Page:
“I understand why you are concerned about antibiotic use in dairies. There has been a lot of discussion about that topic lately. My parents own a dairy farm just outside of town. It is important to us that our cattle feel their best so we occasionally give antibiotics that have been prescribed by our veterinarian. However, these cows are separated from the rest of the herd until they have met the required withdraw period for that particular medication. They are still milked daily to be kept comfortable, but the milk is thrown away. To be extra careful, each tank of milk is tested when it leaves our farm. Even the slightest trace of antibiotics requires that the whole load is dumped. Because of these extra precautions, our family is very confident about the milk we sale and put on our dinner table.”

  1. It is okay to disagree!

Of course it would be nice if everyone could agree. Luckily, we don’t have to. The goal of the conversation is never to talk until you’re “right”. At the end of the conversation, our goal should be to have planted a positive seed in that person. Maybe they will do some additional research on what you shared or maybe they will just have a better understanding of the opposing side. By wearing that agriculture t-shirt, you just became their representation of our entire industry!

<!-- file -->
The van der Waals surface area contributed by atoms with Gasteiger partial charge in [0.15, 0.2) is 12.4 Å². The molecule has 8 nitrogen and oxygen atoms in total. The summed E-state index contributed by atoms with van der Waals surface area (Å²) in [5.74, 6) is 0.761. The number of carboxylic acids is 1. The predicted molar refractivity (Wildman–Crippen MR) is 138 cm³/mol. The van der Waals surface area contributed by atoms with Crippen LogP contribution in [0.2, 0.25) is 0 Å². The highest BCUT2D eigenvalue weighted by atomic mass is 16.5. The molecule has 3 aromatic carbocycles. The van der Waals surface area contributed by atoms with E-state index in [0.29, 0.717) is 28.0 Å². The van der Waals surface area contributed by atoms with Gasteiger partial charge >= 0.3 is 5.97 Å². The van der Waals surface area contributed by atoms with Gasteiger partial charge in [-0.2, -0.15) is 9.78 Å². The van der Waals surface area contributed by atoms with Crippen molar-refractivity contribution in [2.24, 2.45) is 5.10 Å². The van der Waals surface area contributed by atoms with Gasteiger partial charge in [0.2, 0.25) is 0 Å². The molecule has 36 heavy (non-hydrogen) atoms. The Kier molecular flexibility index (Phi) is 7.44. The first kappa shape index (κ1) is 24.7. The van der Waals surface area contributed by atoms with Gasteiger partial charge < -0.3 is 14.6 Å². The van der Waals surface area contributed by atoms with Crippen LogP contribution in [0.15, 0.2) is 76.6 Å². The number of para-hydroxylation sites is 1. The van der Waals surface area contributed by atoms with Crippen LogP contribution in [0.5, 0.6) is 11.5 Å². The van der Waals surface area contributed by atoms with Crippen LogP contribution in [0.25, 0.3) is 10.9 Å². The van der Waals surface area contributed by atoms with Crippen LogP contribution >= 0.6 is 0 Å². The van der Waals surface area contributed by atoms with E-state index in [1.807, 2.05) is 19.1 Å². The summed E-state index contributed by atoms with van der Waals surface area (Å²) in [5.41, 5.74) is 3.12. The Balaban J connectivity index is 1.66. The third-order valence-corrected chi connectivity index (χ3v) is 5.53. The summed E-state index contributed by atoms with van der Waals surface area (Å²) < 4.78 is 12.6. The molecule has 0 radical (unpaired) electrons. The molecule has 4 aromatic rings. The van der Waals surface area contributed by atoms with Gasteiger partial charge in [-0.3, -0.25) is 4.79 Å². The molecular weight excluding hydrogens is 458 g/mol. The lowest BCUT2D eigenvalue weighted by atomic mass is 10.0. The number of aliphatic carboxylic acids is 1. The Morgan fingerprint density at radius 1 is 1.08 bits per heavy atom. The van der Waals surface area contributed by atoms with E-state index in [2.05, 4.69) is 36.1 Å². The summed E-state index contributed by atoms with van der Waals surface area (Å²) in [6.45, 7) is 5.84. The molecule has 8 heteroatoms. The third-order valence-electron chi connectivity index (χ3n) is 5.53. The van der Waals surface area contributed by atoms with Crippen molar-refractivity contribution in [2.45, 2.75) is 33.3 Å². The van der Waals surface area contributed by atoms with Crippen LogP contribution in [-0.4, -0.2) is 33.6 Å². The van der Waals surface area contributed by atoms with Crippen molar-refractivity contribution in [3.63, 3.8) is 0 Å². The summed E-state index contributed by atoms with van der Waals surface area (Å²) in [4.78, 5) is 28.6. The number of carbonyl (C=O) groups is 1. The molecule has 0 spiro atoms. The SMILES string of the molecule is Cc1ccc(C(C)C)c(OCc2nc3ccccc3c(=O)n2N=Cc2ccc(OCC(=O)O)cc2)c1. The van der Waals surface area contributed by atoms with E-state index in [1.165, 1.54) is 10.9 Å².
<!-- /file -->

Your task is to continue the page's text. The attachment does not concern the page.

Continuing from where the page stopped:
1. It’s also okay if you don’t know!

As agriculture becomes more complex, specialization becomes a necessary part of our industry. Sometimes you’re just not going to know the answer to their question and that’s okay! Well, it’s okay as long as you can admit it. Perhaps you can explain the basics of the topic or refer the person to another reputable source or knowledgeable person.  If you are completely drawing a blank, just explain what you do know. “My family has a row crop operation and I am currently in my freshman year studying plant science. I hope to take more animal science classes in the future, but I am not familiar enough with livestock to answer your question at this time.”

  1. “What more can I do for you?”

No you don’t have to word it like that, but keep this question in the back of your mind as the conversation comes to a close. It could be appropriate to write down a few web pages that further discuss the agriculture topic or maybe to hand out the flyer to the next open house at your department farm. Taking this step shows that you are truly interested in their concerns and are willing to go the extra mile. Even if they never search the web or visit your event, I am willing to bet that you positively impacted their viewpoint of agriculture. The saying “Be the change you want to see in the world” applies to agriculture too!

Picture from Google Images

About the author: 

kayla

Kayla Uhles is a senior at Southeast Missouri State University studying agribusiness industry and communications. She credits her experiences on the family farm and in youth organizations such as FFA and 4H for fueling her passion for agriculture. She has found her purpose sharing the agriculture story with others and will complete her degree program in December. In her free time, she enjoys barrel racing and giving horseback riding lessons to young cowboys and cowgirls.